We could go down a road here talking about why that is, but that would be a never-ending road. There are so many factors, including the child’s own will and the enemy’s active work in his life. Not all of these children had lazy or careless or absent parents.

This is scary to me. It’s scary to look at my charming 18-month-old son and realize that I cannot ultimately control his choices or ultimately ensure his joy. Does that mean I’m powerless?

No!  

It means I have a lot of work to do! The verse above says that I am to look well to (look out or about, spy, keep watch, observe) the ways (goings and doings) of my household.

We’ve got to be spies, y’all! And what’s the first rule of being a spy? Well, I don’t know because I’m not one, but I’m going to say that it is this:

You must not accept what is merely apparent as being the full picture. (She looks well to the ways of her household.)

Accepting things at face-value makes for a terrible spy. “Well Mr. President, I personally met all the people on this list you gave me. They are all really charming, hospitable people. Some even bought my dinner and chatted with me about the merits of our country. I don’t think you have anything to worry about.” Someone’s going to end up dead if that spy is trusted! I submit to you that we need to take our roles as mommy spies just as seriously, because “our struggle is not against flesh and blood, but against the rulers, against the powers, against the world forces of this darkness, against the spiritual forces of wickedness in the heavenly places” (Ephesians 6:12).

We’ve all heard of those families that seemed to “have it all,” or that were “so happy,” or that were “Christian,” but that ultimately fell apart. Or the children strayed and never embraced the values and beliefs of their parents, bringing them much grief and heartache. Well, what’s merely apparent is not really ever the full picture. We must have our eyes and ears open; we must be alert. This doesn’t mean we need to be creepy stalkers and control freaks. It simply means that we should be active students of our husbands and of our children, so that we know when something is amiss. We may not know exactly what is wrong, but we should be perceptive enough to pick up on the fact that something is.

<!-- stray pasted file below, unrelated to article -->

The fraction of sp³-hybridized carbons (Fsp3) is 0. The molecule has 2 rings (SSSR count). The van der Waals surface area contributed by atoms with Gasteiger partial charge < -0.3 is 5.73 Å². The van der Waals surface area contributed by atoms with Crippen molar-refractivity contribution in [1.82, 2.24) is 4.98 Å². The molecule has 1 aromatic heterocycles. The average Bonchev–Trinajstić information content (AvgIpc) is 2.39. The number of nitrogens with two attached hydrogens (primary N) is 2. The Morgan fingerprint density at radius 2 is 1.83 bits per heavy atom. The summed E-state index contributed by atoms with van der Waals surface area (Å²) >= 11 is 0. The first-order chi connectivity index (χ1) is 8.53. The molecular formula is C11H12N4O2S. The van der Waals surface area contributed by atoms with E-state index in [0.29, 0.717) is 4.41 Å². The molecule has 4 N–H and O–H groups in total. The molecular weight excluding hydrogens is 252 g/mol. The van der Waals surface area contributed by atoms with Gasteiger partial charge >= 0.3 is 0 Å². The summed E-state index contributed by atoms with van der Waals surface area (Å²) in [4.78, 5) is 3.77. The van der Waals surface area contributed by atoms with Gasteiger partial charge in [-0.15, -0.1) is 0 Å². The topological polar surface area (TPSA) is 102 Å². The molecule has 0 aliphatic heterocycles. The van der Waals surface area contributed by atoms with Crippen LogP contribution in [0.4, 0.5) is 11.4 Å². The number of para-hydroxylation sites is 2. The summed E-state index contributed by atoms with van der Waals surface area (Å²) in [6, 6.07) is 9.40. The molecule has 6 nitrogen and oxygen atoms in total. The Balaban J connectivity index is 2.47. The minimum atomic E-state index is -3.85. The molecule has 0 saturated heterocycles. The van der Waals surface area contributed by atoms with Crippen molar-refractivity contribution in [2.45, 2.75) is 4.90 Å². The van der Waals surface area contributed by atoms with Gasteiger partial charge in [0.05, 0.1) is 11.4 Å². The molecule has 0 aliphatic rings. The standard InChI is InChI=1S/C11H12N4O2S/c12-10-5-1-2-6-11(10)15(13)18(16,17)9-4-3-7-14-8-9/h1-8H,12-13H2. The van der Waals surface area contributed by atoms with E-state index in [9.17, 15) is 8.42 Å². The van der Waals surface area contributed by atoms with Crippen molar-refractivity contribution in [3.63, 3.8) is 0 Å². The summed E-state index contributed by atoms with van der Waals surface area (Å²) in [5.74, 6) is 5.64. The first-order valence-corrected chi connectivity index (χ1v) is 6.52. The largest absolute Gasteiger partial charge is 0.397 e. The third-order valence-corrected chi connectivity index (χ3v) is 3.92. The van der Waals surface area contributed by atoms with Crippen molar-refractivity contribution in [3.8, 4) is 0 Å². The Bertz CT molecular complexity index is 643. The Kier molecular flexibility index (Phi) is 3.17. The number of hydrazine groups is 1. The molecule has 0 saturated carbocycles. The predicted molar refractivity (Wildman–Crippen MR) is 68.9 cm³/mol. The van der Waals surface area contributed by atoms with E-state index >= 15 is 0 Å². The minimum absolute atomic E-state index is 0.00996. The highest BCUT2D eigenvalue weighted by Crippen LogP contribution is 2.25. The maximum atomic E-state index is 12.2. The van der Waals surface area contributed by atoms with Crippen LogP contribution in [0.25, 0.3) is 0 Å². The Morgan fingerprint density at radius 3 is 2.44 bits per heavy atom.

This brings me to the second rule of being a spy:

You must pray your knees off. (She does not eat the bread of idleness.)

(This would be rule number one, except that it’s easy to have your head in the sand, taking things at face value and praying shallow or misguided prayers. How often do we pray idle prayers just out of habit? You need to have some understanding of what’s going on around you — as well as the gravity of what’s going on — before you can pray anything useful about it.)

The Power of a Praying Parent   -     By: Stormie Omartian

I have been reading and praying through The Power of a Praying Parent by Stormie Omartian for a few months now. Every day during nap time, I pray through one chapter for my son. In this book, the author mentions a few times how she prayed regularly that God would reveal to her anything about her children that she needed to know in order to be a good mother to them. She has several stories where those prayers were answered, and areas of sin or struggle were revealed to her in unexpected ways. She was then able to pray more specifically and also to take specific actions when necessary. I very strongly recommend this book to parents of children of all ages; it’s never too early or too late to start praying specifically for them!

Christian ladies, we have the God of heaven and earth in our hearts. There is amazing power in that! He is the source of all wisdom and all truth, and our prayers through His Spirit are mighty! We must not be lazy or idle with our time, for “laziness casts into a deep sleep, and an idle man will suffer hunger” (Proverbs 19:15).

So many people are asleep spiritually. They are blinded to what’s happening in their hearts and in their homes; they’re oblivious to the active work of the enemy, who prowls about like a roaring lion, seeking whom he may destroy. The idle man suffers hunger, and hunger can and does lead to death. Let us then be diligent, watchful spies!

♥ ♥ ♥

My Son, I’m watching you! 

My Love, I’m watching you, too!

My God, thank You for watching over all of us. Make me an excellent wife and a wise mother, who watches not to be in control, but to be effective. Help me to love my men well and to see when something needs special attention. I know this is an immense responsibility — this wife-ing and mothering — but I also know that never once have I ever walked alone.

♥ ♥ ♥

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(This post is part of a series on Proverbs 31. Click here to see all posts in this series.)

Moving Toward Minimalism in Parenting

In preparing for the birth of my little one, I purchased two things: a changing table at a thrift store ($20) and a car seat/stroller from a family member ($50). That’s it. Everything else was given to me in the form of hand-me-downs, shower gifts, or gift cards that I used for whatever I didn’t get. Did I get everything I wanted? No. But I had everything I really needed. I know that because even though there were several things I didn’t get from my registry, I can’t even remember what those things were anymore. The only things we’ve had to buy is diapers (starting at around 3 or 4 months) and childproof cabinet locks (at around 9 months).

I made a decision to be careful about what I buy, because it’s sooo easy to overspend on your kid. Everything’s so cute! And my kid is so cute! All of this stuff is obviously made for him! And that’s why I don’t go into the baby clothes section. Ever.

E V E R .